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The Writer, the Reader and the State
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The Writer, the Reader and the State
Literary Censorship in India

First Edition
  • Mini Chandran - Professor of English literature, Humanities and Social Sciences department, IIT Kanpur.


June 2017 | 232 pages | SAGE Publications Pvt. Ltd

This book offers a comprehensive account of the censorship of literature in India since Independence and the recent trends in literature banning

The author recalls the literary censorship of books in India, both in English and in regional languages, and the impact of Emergency on banned books.  The book highlights recent trends and current challenges to free literary expression in the country and attempts to locate it in the tradition of Indian literary history.

The term ‘censorship’, used in the book, is a rubric that includes various repressive measures, both governmental and non-governmental, in banning a book after publication, withdrawing a book using coercive tactics or suppression of a work on other grounds. It adds a literary perspective to the process of reception of these books by the reader.
 
Preface
 
Introduction: Besieged Words and Strategies of Control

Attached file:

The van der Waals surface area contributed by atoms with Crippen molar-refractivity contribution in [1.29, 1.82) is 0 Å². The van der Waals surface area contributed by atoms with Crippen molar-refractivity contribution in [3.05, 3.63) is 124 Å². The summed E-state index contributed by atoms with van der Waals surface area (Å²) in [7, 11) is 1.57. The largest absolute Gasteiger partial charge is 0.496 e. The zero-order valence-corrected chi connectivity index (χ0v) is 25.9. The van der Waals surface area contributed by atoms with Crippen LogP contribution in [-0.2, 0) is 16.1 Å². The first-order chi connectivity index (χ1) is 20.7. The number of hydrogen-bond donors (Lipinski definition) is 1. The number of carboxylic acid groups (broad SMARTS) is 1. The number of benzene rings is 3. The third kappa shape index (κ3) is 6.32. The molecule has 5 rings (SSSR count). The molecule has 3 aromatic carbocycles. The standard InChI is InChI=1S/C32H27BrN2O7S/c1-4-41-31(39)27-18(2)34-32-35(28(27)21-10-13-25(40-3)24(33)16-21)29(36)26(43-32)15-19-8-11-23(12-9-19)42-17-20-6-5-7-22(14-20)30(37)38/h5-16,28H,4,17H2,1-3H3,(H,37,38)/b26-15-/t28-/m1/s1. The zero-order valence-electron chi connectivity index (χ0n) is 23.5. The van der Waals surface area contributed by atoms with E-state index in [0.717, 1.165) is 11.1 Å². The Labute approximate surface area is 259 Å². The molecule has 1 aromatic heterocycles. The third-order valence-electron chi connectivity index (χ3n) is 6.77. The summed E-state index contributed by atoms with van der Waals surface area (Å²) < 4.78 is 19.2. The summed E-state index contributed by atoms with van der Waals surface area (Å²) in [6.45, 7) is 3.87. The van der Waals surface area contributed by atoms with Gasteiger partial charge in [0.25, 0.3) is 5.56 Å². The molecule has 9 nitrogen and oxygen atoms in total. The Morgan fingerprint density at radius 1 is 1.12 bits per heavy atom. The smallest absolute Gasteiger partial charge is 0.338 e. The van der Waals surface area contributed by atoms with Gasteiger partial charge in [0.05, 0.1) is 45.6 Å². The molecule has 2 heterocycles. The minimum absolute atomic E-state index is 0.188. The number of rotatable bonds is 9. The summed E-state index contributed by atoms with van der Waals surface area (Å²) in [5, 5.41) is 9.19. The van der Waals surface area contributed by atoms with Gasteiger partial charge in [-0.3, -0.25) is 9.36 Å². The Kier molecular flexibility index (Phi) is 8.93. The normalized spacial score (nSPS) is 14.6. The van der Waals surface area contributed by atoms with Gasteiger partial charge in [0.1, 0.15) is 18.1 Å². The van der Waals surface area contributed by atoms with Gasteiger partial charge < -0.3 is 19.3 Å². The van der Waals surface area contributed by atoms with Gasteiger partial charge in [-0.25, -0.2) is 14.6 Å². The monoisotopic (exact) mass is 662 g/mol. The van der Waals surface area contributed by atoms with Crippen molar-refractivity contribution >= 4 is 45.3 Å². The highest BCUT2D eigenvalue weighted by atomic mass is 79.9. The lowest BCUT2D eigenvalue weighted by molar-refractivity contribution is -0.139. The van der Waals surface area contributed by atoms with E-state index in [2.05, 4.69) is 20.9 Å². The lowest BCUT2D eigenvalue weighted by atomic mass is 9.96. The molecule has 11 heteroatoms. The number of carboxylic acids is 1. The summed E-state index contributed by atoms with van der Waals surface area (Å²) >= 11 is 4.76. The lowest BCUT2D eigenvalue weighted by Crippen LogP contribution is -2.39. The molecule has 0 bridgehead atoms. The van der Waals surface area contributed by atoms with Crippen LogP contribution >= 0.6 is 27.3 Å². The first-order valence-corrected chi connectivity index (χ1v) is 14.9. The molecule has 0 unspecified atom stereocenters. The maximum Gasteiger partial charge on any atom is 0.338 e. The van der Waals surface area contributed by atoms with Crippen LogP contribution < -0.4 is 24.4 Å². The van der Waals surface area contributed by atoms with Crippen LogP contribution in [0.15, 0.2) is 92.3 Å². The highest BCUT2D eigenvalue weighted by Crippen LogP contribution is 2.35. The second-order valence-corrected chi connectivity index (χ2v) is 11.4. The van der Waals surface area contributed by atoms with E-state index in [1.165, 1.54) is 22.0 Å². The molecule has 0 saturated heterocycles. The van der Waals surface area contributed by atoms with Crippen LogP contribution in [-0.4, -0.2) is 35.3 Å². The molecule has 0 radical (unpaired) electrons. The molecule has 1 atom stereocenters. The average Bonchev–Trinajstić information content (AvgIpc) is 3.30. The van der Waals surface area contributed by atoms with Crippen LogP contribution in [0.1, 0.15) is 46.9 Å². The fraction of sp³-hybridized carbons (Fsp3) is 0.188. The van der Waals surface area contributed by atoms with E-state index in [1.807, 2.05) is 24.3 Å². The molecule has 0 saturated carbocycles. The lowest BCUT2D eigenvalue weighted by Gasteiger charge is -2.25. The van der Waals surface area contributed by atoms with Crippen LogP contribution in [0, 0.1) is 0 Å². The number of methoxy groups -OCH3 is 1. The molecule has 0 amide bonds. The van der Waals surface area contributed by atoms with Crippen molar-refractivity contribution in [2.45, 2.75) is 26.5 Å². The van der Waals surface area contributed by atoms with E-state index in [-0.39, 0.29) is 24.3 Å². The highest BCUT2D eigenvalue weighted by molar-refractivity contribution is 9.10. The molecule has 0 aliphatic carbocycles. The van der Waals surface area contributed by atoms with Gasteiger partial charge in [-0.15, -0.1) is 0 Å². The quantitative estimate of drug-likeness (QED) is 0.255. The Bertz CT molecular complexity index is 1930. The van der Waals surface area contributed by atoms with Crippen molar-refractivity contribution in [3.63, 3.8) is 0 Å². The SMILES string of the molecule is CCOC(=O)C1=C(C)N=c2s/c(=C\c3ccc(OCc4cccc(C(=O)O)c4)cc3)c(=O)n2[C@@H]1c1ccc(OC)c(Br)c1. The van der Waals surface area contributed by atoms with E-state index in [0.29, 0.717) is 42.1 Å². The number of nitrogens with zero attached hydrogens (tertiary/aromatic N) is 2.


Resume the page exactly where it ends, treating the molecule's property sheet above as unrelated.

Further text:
The Writer and the State: The Indian Literary Tradition
 
Censorship Laws and Colonial Roots
 
Banned in India: Books Denied to Indian Readers
 
The Bhasha Fights: Censorship in Regional Languages
 
Of Shame and Silence: The Emergency 1975–77
 
The ‘Democratization’ of Censorship: Books and the Indian Public
 
Index

The book is well-balance as Chandran also picks holes in the discourses against each case of censorship she talks about.

The Telegraph, 15 September 2017

Chandran examines in six chapters India’s literary tradition from the ancient period to contemporary times, censorship laws and rules, books banned in India, the Emergency and, lastly, why censorship has become so democratic. [It] is a timely book, readable and insightful.

 

Civil Society, January 2018

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ISBN: 9789386446077
£32.99